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Nature. 2005 Jan 6;433(7021):83-7. Epub 2004 Dec 19.

Vitamin C degradation in plant cells via enzymatic hydrolysis of 4-O-oxalyl-L-threonate.

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The Edinburgh Cell Wall Group, Institute of Molecular Plant Sciences, School of Biological Sciences, The University of Edinburgh, Daniel Rutherford Building, The King's Buildings, Edinburgh EH9 3JH, UK.


Increasing the L-ascorbate (vitamin C) content of crops could in principle involve promoting its biosynthesis or inhibiting its degradation. Recent progress has revealed biosynthetic pathways for ascorbate, but the degradative pathways remain unclear. The elucidation of such pathways could promote an understanding of the roles of ascorbate in plants, and especially of the intriguing positive correlation between growth rate and ascorbate oxidase (or its products). In some plants (Vitaceae), ascorbate is degraded via L-idonate to L-threarate (L-tartrate), with the latter arising from carbons 1-4 of ascorbate. In most plants, however (including Vitaceae), ascorbate degradation can occur via dehydroascorbate, yielding oxalate plus L-threonate, with the latter from carbons 3-6 of ascorbate. The metabolic steps between ascorbate and oxalate/L-threonate, and their subcellular location, were unknown. Here we show that this pathway operates extracellularly in cultured Rosa cells, proceeds via several novel intermediates including 4-O-oxalyl-L-threonate, and involves at least one new enzyme activity. The pathway can also operate non-enzymatically, potentially accounting for vitamin losses during cooking. Several steps in the pathway may generate peroxide; this may contribute to the role of ascorbate as a pro-oxidant that is potentially capable of loosening the plant cell wall and/or triggering an oxidative burst.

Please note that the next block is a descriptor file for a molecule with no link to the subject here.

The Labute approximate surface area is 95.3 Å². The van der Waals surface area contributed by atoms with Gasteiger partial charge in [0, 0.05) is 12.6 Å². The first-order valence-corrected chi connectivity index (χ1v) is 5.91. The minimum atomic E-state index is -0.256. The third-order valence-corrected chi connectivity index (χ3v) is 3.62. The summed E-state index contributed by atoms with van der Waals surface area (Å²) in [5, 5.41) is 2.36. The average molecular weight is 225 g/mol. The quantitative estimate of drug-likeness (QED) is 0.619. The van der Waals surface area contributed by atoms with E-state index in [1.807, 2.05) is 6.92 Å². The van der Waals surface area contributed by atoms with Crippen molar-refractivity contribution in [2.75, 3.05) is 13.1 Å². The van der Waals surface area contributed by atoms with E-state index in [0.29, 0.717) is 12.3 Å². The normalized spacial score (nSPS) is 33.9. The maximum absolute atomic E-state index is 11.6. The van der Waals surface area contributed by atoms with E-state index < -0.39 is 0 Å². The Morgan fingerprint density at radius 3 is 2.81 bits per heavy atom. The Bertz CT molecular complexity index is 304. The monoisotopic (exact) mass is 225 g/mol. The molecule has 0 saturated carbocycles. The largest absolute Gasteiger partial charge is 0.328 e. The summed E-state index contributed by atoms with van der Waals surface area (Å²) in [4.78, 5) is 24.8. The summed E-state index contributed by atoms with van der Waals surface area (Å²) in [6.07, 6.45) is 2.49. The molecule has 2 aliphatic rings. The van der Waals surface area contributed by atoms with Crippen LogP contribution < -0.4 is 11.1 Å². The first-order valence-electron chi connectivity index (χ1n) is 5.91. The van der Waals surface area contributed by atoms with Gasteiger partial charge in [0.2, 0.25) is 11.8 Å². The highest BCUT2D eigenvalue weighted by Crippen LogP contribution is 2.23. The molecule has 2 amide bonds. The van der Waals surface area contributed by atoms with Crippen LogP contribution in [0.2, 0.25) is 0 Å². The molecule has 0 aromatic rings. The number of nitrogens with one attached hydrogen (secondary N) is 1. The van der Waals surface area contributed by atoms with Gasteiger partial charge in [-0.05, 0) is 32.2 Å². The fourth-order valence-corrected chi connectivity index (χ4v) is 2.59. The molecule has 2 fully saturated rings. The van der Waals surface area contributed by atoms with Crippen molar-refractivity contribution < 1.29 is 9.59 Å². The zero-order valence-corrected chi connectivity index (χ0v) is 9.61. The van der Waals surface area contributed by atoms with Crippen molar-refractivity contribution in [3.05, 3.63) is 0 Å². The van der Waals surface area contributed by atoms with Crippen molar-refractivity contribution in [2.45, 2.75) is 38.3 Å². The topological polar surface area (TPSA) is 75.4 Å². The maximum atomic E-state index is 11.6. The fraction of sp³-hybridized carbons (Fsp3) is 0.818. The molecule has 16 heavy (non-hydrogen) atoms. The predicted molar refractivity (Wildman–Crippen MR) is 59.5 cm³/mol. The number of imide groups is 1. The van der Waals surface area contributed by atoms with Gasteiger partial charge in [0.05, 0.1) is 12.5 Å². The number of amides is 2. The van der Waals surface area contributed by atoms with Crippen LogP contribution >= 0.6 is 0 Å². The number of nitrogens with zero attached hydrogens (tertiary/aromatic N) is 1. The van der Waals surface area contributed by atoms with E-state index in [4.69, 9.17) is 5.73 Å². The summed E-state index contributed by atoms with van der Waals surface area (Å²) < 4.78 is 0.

[Indexed for MEDLINE]

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